Wow, has it really been a year already? It’s hard to believe that something I started only twelve months ago has reached this level. It’s like watching one’s child grow – a fitting simile, I should think, seeing that my daughter turns two this month. It had always been my hope that Sega-16 would become a powerful resource that people could turn to for all their information needs regarding the Genesis; I just never thought it would ever happen so quickly.
When I originally began to tinker with the idea of starting a web site, I had the same problems most people do in such a situation: picking a subject and going about making that concept a reality. What do you have to do to turn your idea into a working, useful tool? I didn’t have a clue. I was considering starting a Turbo Grafx web site, as I’m a huge fan of that system, and there aren’t all that many sites devoted to it out there. My lack of knowledge regarding the PC-Engine quickly snuffed out that plan, and I was back at square one. It was sometime in late May of 2004, however, that it finally occurred to me. Why not a Sega Genesis site?
I was taking a shower (those Holiday Inn Express commercials are spot-on; the shower is a great place to think), and I was pondering my options. There were only really two big Genesis sites around: the Genesis Collective and the Genesis Project, the former had been hacked and had sat mostly lifeless for the past sixteen months, and the latter was offline completely. There was now a niche that needed to be filled, and being that the Genesis is my favorite console of all time, I felt the timing was right to launch a project dedicated to it. The task of finding my subject was done, now came the hard part of actually creating it.
Now, I know that Sega-16 is nothing of a design marvel for most people today. In fact, I agree 100% that it almost looks like a Geocities page, sans the ads. Last year I knew as much about web design as I did about the syntax of Mandarin Chinese, so it’s all good I guess. I wasn’t about to wait for a digital knight in shining armor to come and do the site for me, as I had a burning desire to actually get to work. Who knew when someone would be able to finally help me get started? I had no choice but to set out on my own and begin the hard, tedious task of learning. I got a copy of Dreamweaver and some texts, and almost fifty hours later, came up with a simple yet functional layout that I’ve tweaked and altered over time. It ain’t the prettiest, but it works.
Also, I had done some reviews on the forums over at TNL, and got some great feedback about my writing. I really do have to give those guys a salute for all their advice on making this project a working and worthy one. Their aid was invaluable. I took what I had learned and began to lay out the site, constantly changing things around, adding and taking away, and totally redoing things. I knew that Sega-16 would be a bit ugly, so I wanted to compensate for that by making it as tight and functional as I could.
The next problem was finding a place online to put it all. Luckily for me, Chris “Bahn” Scantleberry and the great group at Got-Next offered to host my little labor of love. They’ve given it a home for the last year and have helped me in more ways than I can even begin to describe. Josh’s tech savvy, and Chris’ editorial expertise have made the site more focused and operational, as well as made me a better writer. Without them, Sega-16 probably wouldn’t be here.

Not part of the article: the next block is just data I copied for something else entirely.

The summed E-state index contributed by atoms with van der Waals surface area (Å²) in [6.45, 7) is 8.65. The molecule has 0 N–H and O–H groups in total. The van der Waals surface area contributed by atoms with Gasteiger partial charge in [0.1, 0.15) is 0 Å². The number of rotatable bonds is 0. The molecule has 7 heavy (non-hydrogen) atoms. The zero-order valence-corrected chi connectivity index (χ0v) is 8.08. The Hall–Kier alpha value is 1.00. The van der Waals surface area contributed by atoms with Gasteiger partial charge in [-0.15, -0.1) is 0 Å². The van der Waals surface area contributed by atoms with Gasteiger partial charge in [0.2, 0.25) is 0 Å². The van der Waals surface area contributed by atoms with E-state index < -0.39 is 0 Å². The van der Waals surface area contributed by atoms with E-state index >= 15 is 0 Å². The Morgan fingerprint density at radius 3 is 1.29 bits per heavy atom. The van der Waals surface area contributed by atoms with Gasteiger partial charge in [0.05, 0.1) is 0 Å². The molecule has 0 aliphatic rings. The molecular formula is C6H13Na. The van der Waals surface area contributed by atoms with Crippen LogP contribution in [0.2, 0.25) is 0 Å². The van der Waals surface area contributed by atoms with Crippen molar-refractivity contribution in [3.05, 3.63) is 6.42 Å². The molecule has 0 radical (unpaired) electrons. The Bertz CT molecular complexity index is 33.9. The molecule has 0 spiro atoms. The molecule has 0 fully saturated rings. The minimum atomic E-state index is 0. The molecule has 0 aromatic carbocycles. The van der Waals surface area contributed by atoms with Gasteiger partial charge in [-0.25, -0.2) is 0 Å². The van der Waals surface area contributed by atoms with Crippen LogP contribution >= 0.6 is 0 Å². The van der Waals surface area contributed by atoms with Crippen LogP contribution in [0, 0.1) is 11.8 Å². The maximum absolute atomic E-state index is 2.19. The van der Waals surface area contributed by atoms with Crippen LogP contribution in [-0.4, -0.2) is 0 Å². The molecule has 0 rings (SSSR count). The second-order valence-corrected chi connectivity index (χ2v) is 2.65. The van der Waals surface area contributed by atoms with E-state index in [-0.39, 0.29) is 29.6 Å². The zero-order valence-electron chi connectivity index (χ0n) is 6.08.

Things really began to take shape during the last week of June, and by the time the end of the month rolled around, there were a grand total of thirty-seven reviews and one single, solitary article ready for launch. I’d also finished the master lists for the 32X and Sega CD, and began to toil away at the Genesis list, which would take me about ten months to complete. Not much, but considering that there were only about two other contributors beside myself, that’s a pretty decent load to kick things off with.
About six months in, we got our own forums, and we now have almost eighty members. It’s a small community, but a dedicated one, and many have even become contributors. There’s no shortage of interest or enthusiasm there, and I really appreciate all the work they’ve put into their contributions. Well done men; you know who you are.
So where do we go from here?
I read somewhere that most fan sites last about six months, usually folding due to a loss of interest and/or direction. Thankfully, Sega-16 has both. In only a year’s time, we’ve managed to offer our readers 175 reviews and over 80 articles from almost forty different contributors. Some of our content has been graciously donated by individuals who would like to see their work in a more fitting context, and some has been offered as a gesture of friendship among Sega fans, but the vast majority of it is 100% original content you can’t get anywhere else…and this is only the beginning.
2005-06 is going to be a banner year for Sega-16, as we will continue to bring you all the content you’ve come to expect from the #1 Genesis enthusiast site on the internet. More comprehensive reviews for you to love or hate, more articles dissecting every aspect of the Genesis experience, more interviews with those who made it happen, and more classic video ads for you to get all misty-eyed over. Not only that, but this year will also see a new design- the last piece needed to make Sega-16 one of the premier retro sites around.
This is only the beginning of our wonderful journey, and I hope that you will accompany us into the future. It only gets better from here.
Thank you all for your support. Long live Sega-16!